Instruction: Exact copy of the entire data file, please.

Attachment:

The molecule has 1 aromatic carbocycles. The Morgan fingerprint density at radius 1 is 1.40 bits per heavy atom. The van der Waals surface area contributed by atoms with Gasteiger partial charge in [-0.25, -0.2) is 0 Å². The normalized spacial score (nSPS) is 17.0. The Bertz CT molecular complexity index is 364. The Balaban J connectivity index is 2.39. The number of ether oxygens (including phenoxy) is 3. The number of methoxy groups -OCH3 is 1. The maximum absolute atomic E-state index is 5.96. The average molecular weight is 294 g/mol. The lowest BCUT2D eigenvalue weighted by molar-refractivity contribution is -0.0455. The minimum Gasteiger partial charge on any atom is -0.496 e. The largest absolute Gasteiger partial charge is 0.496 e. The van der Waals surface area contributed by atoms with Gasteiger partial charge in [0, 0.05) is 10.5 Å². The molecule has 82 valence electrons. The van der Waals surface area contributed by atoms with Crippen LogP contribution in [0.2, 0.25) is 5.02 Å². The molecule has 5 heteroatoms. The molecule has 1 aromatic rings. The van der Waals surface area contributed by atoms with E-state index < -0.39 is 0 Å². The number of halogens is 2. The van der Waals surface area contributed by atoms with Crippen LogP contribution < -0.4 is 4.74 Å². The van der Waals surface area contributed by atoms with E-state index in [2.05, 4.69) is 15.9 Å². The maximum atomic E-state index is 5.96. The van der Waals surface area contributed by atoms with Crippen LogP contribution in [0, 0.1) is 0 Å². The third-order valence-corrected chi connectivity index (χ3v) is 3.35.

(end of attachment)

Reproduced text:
The molecule has 1 aromatic carbocycles. The Morgan fingerprint density at radius 1 is 1.40 bits per heavy atom. The van der Waals surface area contributed by atoms with Gasteiger partial charge in [-0.25, -0.2) is 0 Å². The normalized spacial score (nSPS) is 17.0. The Bertz CT molecular complexity index is 364. The Balaban J connectivity index is 2.39. The number of ether oxygens (including phenoxy) is 3. The number of methoxy groups -OCH3 is 1. The maximum absolute atomic E-state index is 5.96. The average molecular weight is 294 g/mol. The lowest BCUT2D eigenvalue weighted by molar-refractivity contribution is -0.0455. The minimum Gasteiger partial charge on any atom is -0.496 e. The largest absolute Gasteiger partial charge is 0.496 e. The van der Waals surface area contributed by atoms with Gasteiger partial charge in [0, 0.05) is 10.5 Å². The molecule has 82 valence electrons. The van der Waals surface area contributed by atoms with Crippen LogP contribution in [0.2, 0.25) is 5.02 Å². The molecule has 5 heteroatoms. The molecule has 1 aromatic rings. The van der Waals surface area contributed by atoms with E-state index < -0.39 is 0 Å². The number of halogens is 2. The van der Waals surface area contributed by atoms with Crippen LogP contribution < -0.4 is 4.74 Å². The van der Waals surface area contributed by atoms with E-state index in [2.05, 4.69) is 15.9 Å². The maximum atomic E-state index is 5.96. The van der Waals surface area contributed by atoms with Crippen LogP contribution in [0, 0.1) is 0 Å². The third-order valence-corrected chi connectivity index (χ3v) is 3.35.